|Dead canes of a flower carpet rose|
The grower suspected Pseudomonas blight. He was right.
A bacterium and its victims
Bacteria were cultured from the stem tissue of the affected plants. Since only Pseudomonas species were of interest, only colonies fluorescent* on a special agar medium were chosen for further work-up. Unfortunately there are a lot of nonpathogenic (non-disease-causing) Pseudomonas species in this world, so it took a little time to sift through the isolates and confirm the diagnosis as Pseudomonas syringae.
|Wilting new shoot of a container-grown lilac.|
Note: We occasionally find Ps. syringae causing leaf spots on ornamentals in the greenhouse, and there are variants – called pathovars – that cause certain very specific problems such as bacterial speck of tomato and angular leaf spot of cucurbits.
How Pseudomonas syringae does its dirty work
|Blighted shoots and a Pseudomonas stem canker on rose|
"Ice-nucleating strains of P. syringae and certain other bacteria can trigger ice formation in plant tissues cooled to between -2 and -5ºC [28 to 23 ºF] but not acclimated to low temperature. Ice then disrupts cells, causing symptoms of frost damage. In the absence of an ice-nucleating factor, frost-sensitive plants may tolerate brief cooling to these temperatures because water in their tissues remains in liquid form, supercooled." (Diseases of Trees and Shrubs, 2nd Ed. 2005. p.368)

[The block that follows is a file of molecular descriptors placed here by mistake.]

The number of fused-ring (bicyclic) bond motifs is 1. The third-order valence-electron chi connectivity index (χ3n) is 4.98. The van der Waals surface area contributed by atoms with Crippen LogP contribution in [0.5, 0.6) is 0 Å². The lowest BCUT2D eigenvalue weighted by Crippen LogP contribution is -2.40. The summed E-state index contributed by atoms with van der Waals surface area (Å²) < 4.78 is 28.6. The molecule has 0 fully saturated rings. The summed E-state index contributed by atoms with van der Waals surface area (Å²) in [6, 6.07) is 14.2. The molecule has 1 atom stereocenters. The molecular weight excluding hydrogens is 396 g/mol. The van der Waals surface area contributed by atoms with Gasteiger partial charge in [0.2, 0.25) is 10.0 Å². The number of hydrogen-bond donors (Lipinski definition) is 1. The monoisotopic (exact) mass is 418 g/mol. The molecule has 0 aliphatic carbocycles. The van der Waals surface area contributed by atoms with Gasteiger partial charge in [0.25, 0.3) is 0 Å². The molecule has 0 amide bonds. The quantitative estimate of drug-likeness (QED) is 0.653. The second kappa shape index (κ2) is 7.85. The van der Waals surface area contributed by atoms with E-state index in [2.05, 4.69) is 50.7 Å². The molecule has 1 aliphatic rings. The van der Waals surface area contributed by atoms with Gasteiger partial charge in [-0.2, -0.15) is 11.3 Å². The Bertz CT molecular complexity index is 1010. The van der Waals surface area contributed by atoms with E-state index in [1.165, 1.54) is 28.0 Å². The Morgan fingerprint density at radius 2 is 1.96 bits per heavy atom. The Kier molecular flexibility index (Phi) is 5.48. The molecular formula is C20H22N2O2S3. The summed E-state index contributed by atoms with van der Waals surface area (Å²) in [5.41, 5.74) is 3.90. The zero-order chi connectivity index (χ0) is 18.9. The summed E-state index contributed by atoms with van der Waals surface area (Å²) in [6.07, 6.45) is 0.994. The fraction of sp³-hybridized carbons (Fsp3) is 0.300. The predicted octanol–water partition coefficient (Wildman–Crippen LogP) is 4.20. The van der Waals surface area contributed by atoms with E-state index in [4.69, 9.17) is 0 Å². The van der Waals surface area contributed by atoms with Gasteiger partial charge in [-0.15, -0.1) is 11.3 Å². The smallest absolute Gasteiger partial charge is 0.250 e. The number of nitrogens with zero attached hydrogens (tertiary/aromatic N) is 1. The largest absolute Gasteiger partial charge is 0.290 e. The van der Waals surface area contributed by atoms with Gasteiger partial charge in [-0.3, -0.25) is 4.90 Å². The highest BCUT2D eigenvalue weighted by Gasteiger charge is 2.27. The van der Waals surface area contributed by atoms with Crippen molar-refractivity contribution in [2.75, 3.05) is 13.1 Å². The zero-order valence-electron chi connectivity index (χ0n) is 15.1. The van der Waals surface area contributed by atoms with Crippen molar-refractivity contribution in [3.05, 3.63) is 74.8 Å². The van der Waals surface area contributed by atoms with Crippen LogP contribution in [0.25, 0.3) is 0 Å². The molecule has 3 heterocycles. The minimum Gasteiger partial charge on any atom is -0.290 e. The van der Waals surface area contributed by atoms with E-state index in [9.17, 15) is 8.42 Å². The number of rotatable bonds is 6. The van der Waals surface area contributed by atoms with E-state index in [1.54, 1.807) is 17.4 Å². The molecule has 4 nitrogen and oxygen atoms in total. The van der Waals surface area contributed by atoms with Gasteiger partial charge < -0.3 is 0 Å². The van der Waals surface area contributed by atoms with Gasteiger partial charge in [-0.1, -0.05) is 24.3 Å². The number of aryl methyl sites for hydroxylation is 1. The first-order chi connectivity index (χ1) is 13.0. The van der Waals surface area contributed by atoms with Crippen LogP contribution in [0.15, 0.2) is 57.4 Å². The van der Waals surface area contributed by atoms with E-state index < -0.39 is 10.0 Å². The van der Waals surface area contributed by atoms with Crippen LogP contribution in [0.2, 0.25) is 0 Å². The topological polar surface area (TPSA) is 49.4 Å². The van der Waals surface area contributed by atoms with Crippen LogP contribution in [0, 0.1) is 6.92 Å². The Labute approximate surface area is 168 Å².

For more information, see this review by Gurian-Sherman and Lindow. You might also check out this laboratory video of ice nucleation by bacteria added to supercooled water.
As if this ice-nucleation trick were not enough, Pseudomonas syringae also produces a toxin that damages plant cells.
How to reduce your losses
The most important way to minimize damage to woody plants from Pseudomonas syringae is to limit the stressors that predispose plants to infection. Stress factors include pruning injury and frost injury. Bacterial canker of stone fruits caused by Pseudomonas syringae can be reduced by pruning in the early summer, instead of the fall or winter. Sanitize shears or knives frequently, and avoid working the plants when wet. Don't overfertilize plants, especially when they need to harden off for the winter. Protect plants during cold snaps. Don't allow plants to undergo stress from too much or too little water. Keep foliage and stems as dry as possible by changing irrigation methods or reducing overhead irrigation, which favors and spreads the bacteria. If you’ve already had this problem, Ps. syringae is probably present as epiphytic populations on the surfaces of much of your nursery stock and even the surrounding weeds. There are few chemical options that hold any promise, at least not enough to make a recommendation.
As I write this, winter is getting ready to take one last shot at North Carolina, with freeze warnings up for the western half of the state. It's another opportunity for Pseudomonas syringae, too.
|Colonies of fluorescent pseudomonads photographed under UV light.|